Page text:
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Chemical vs Biological monitoring
"Pollution is a semi-nebulous term used to describe changes in the physical, chemical or biological characteristics of water, air or soil, that can affect the health, survival, or activities of living entities. Organisms respond to pollution usually in one of two ways, acutely or chronically. Acute effects result in serious injury to, or death of, the organism shortly after exposure to high concentrations of a pollutant. Chronic effects are realized following exposure to low concentrations of a pollutant, the results of which appear over time, often as serious diseases (e.g. cancers)" ................... Williams, D. D., and Feltmate, B.W. 1992.
The toxicity of this "broth" of contaminants in the water and sediments is complex, with synergistic and antagonistic effects. Benthic and fish communities respond accordingly, but over the long term, fish may be eliminated and the benthos are dominated by pollution tolerant forms like tubificid worms and chironomid larvae.
In general, the type and size of the receiving water, the potential for dispersion, the size of the surrounding catchment area, and the biological diversity of the ecosystem are some of the factors determining the importance of runoff effects.
Contaminants from roads can enter river systems via runoff or atmospheric deposition, the relative importance of these two routes being dependent on the particular contaminant in question. Whereas low-molecular-weight polycyclic aromatic hydrocarbons (PAHs) are emitted mainly in the gas phase and are therefore dispersed in the atmosphere, higher-molecular-weight compounds are emitted in particulate form and are deposited on or near the road. Other contaminants may be associated with crankcase oil and leak directly onto the road surface where they become associated with particulate material.
Road runoff therefore contains a complex mixture of potential toxicants that are discharged, untreated, into receiving waters. The potential impact of road runoff on receiving water quality will be dependent on several factors, including volume of traffic, rainfall, and size of receiving water.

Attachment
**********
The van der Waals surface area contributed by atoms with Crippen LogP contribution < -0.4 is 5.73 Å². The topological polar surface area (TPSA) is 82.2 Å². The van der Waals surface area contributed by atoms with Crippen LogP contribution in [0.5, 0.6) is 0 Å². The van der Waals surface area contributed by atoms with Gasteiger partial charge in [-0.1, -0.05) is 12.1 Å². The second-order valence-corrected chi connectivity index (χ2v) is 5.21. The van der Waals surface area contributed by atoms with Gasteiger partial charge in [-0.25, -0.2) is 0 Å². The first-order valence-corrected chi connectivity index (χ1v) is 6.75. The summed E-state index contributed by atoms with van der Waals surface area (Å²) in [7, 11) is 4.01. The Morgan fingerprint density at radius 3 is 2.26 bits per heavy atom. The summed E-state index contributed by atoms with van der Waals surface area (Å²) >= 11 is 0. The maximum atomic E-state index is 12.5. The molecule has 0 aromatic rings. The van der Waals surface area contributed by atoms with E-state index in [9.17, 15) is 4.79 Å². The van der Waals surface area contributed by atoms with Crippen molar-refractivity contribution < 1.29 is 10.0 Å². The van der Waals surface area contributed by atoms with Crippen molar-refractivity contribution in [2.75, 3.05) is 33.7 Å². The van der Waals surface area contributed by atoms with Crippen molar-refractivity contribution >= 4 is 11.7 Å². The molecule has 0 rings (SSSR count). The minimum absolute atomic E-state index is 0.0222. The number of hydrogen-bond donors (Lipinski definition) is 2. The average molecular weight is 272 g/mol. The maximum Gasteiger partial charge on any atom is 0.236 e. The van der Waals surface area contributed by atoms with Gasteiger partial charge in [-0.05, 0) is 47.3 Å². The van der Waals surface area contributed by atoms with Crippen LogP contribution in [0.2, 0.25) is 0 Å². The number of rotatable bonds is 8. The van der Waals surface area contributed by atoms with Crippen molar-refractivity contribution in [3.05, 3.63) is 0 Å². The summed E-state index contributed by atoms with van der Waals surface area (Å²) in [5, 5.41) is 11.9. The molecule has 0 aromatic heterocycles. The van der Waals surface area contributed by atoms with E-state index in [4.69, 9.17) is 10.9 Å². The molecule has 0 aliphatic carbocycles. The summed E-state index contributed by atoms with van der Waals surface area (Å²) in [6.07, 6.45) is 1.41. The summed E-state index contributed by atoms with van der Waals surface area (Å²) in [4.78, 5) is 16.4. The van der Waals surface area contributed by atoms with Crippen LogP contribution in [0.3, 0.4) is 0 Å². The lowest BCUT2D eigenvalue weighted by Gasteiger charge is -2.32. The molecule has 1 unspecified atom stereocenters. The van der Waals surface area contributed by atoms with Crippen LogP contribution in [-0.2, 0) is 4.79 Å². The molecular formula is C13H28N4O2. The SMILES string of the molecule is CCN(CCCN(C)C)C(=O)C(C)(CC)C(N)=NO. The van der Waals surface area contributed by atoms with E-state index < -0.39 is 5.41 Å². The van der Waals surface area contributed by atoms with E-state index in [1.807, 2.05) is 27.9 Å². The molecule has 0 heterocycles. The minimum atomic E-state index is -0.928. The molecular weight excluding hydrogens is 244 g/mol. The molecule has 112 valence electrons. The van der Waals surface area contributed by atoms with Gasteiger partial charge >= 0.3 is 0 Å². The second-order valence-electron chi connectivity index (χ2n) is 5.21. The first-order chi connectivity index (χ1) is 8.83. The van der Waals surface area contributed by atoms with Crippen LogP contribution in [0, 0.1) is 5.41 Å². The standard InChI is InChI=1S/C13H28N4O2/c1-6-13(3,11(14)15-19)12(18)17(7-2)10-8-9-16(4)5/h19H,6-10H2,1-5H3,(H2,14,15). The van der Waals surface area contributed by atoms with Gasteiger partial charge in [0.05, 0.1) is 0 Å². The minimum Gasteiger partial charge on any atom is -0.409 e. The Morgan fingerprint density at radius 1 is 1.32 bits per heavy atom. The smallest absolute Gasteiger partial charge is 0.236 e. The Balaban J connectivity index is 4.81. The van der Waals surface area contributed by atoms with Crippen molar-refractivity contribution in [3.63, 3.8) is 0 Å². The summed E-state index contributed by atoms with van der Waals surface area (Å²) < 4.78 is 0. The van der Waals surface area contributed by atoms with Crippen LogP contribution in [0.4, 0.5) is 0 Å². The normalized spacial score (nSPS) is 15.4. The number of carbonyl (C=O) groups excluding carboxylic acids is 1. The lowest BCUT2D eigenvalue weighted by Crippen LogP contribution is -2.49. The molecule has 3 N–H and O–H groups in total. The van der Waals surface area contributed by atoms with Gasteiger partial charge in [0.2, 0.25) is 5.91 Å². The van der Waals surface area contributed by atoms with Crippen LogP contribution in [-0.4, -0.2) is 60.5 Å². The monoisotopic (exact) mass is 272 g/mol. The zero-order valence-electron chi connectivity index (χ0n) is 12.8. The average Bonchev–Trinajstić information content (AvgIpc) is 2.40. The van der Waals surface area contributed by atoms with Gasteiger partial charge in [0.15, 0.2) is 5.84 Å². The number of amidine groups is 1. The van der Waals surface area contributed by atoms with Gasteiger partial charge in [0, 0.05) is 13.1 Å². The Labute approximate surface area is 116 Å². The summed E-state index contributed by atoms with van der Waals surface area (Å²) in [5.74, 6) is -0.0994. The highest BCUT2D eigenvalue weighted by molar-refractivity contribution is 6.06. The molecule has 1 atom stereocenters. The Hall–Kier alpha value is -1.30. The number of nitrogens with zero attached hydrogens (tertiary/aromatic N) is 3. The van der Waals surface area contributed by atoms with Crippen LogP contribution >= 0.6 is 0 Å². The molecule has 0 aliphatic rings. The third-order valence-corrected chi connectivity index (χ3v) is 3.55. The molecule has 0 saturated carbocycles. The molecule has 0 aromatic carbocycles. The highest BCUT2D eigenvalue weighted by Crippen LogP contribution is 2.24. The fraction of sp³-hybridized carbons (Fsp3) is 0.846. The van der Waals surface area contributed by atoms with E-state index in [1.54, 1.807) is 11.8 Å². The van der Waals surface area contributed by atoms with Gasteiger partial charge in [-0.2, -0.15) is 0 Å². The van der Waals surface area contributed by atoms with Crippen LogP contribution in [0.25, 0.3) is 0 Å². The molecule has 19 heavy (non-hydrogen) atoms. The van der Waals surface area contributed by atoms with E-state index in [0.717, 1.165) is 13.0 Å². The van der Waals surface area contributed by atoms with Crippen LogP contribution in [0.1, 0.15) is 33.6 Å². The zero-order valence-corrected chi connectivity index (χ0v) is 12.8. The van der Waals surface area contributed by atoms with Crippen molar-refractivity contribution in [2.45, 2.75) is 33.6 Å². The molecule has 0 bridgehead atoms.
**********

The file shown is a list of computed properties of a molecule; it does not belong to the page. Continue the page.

Many of the contaminants in road runoff are associated with particulate material and accumulate in the sediments of receiving waters where they may reach concentrations orders of magnitude greater than those present in the overlying water. The organisms most at risk, therefore, will be members of the benthic community as they are exposed to both dissolved and deposited contaminants. Although several different groups of benthic organisms may be used to assess water and sediment quality, most studies have concentrated on macroinvertebrates. These play an important role in energy flow and nutrient processing in freshwaters, as well as providing prey for vertebrates such as fish and birds.
The major energy sources in small streams are benthic algae and detritus, coarse particulate organic matter (CPOM) (e.g., leaf litter) being the dominant energy input in wooded streams. The breakdown of CPOM is brought about by a combination of microbial decomposition, macroinvertebrate feeding, chemical leaching, and physical abrasion. Studies have shown that conditioning of leaf material by fungi increases its palatability to macroinvertebrate shredders and that aquatic hyphomycetes (Fungi Imperfecti), in particular, play an important role in the microbial decomposition of leaf material. The processing of CPOM by microorganisms and shredders produces fine particulate organic matter (FPOM), which is consumed by filter feeders and collector-gatherers. The latter are in turn consumed by invertebrate and vertebrate predators. Hence, efficient decomposition is key to the energy budget (and therefore the integrity) of many stream ecosystems. A major rate-limiting step in the incorporation of CPOM into the freshwater food web is the conversion of detrital material into fungal and macroinvertebrate biomass.